Two CERT Alerts with No Known Solution
Six days after researchers discovered and publicly disclosed a vulnerability that affects the Ghostscript suite of software, a CERT alert was issued for a vulnerability found in the Microsoft windows task scheduler that allows hackers to gain elevated system privileges.
The latest Microsoft Windows task scheduler contains a local privilege escalation vulnerability. “With the latest Windows OS vulnerability made public, IT professionals need to be extra vigilant regarding their network users’ behaviors,” said Justin Jett, director of audit and compliance for Plixer.
“The PoC released by researcher, SandboxEscaper, on Twitter gives malicious actors leverage needed to break into organizations to steal valuable information. Network traffic analytics should continue to be used to detect anomalous traffic going across the network and to spot where users are behaving in a way that they historically don’t," Jett continued.
“We’ll have to wait for Microsoft to respond, but if nothing is released until the scheduled September 11 Patch Tuesday, hackers will have a two-week window to take advantage of this vulnerability.”
In a second Ghostscript vulnerability, disclosed by the eSentire Threat Intelligence team, implementing the –dSAFER sandbox, which is intended to validate content, can circumvent the sandbox to allow malicious content through. By sending a malformed file (PDF, PostScript, XPF or EPS), a malicious actor is able to carry out the attack so that when the file reaches the Ghostscript interpreter, it infects the host machine by automatically executing.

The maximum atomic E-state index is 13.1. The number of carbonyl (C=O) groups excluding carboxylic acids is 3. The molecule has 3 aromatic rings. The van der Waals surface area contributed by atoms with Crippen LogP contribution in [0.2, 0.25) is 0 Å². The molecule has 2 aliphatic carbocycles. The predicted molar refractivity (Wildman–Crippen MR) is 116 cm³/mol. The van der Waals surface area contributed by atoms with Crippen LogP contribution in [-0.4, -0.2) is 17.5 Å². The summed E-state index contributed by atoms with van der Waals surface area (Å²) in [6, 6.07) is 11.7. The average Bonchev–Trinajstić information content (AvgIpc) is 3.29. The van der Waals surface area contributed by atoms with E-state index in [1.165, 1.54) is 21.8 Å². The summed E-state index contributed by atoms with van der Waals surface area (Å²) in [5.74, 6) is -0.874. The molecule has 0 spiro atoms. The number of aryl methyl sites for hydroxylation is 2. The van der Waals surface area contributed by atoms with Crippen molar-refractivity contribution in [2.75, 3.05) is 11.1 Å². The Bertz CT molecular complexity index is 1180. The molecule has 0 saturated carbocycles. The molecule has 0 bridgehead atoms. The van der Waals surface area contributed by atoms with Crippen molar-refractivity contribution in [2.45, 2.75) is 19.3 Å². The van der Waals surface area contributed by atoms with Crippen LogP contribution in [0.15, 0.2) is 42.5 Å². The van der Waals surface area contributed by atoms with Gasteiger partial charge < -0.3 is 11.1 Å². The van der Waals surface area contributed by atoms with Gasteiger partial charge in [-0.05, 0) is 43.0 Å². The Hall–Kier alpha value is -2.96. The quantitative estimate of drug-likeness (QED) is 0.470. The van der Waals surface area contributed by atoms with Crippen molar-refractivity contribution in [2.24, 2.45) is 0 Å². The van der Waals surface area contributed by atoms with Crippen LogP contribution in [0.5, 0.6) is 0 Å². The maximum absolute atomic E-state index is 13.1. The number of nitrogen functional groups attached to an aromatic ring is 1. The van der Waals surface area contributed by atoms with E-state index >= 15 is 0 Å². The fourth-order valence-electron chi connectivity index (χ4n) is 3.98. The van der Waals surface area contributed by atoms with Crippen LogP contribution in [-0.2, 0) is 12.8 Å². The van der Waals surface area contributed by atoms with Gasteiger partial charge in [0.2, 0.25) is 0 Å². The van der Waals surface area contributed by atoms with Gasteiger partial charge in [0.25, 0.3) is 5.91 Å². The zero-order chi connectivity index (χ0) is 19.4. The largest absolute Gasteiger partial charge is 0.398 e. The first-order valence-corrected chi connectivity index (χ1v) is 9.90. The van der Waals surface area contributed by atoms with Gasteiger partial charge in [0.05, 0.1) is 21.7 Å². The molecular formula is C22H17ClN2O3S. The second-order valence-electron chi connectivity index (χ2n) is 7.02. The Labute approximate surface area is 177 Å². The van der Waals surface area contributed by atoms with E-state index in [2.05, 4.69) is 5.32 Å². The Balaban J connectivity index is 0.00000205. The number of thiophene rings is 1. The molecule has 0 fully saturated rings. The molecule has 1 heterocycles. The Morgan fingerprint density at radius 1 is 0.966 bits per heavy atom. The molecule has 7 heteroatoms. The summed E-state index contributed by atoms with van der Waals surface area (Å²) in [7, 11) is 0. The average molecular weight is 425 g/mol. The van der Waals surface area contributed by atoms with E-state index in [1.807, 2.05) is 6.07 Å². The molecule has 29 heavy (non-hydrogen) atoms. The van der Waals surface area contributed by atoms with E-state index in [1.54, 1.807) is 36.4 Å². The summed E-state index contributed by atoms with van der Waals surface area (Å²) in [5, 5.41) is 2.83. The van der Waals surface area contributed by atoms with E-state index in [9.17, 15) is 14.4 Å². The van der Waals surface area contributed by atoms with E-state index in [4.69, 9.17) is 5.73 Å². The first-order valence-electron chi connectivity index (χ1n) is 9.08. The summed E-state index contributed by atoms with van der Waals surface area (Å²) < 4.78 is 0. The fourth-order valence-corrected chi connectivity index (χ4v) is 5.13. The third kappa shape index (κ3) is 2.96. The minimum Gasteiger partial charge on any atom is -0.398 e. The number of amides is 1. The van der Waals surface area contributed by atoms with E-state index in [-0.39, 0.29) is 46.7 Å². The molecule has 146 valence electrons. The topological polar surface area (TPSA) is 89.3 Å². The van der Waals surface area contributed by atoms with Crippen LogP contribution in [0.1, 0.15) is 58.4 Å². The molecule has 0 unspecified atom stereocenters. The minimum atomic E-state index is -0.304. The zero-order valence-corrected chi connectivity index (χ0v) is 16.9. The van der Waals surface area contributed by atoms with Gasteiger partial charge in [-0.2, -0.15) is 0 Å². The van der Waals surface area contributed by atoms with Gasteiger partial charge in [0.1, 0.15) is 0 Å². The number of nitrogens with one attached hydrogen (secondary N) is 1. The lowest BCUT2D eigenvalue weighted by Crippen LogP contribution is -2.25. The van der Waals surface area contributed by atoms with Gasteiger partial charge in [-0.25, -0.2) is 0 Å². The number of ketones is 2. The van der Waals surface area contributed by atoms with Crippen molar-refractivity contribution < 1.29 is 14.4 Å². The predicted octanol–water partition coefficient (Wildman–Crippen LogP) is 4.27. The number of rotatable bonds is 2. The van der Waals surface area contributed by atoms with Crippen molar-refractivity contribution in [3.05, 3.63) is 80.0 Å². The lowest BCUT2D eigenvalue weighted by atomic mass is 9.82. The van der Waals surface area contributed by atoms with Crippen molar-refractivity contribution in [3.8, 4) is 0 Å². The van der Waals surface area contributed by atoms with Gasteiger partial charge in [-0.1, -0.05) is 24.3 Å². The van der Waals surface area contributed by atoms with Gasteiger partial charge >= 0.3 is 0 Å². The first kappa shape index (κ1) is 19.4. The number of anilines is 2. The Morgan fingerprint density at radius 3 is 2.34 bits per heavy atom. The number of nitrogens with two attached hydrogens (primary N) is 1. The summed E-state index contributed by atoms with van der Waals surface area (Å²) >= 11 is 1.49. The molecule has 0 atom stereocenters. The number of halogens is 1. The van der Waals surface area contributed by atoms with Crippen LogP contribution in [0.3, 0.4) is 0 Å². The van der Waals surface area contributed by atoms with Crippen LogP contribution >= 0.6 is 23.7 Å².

“If exploited the vulnerability could allow a remote, unauthenticated threat actor to run commands, create files and delete or extract data. The exploitation of this vulnerability has not been seen in the wild at this time, but proof of concept code has been released. It is likely that more widespread exploitation attempts will be seen in the near future,” researchers wrote in a post today.
A patch has not yet been released; however, researchers wrote, “a potential short term fix for this vulnerability is to disable PS, EPS, PDF, and XPS coders. This is not recommended due to the high potential for business disruption. Due to the wide range of programs that rely on Ghostscript this vulnerability should be taken seriously and patches should be applied as soon as vendors make them available.”
Some of the several systems known to be infected include Artifex Software Inc., CentOS, LinkUs, Ubuntu, SUSE Linux, and Red Hat Inc. There is potential that Apple, Arch Linux, Arista Networks Inc. and ASP Linux are also affected. eSentire advised that patches should be applied as quickly as possible once the patches are released.
Source: Information Security Magazine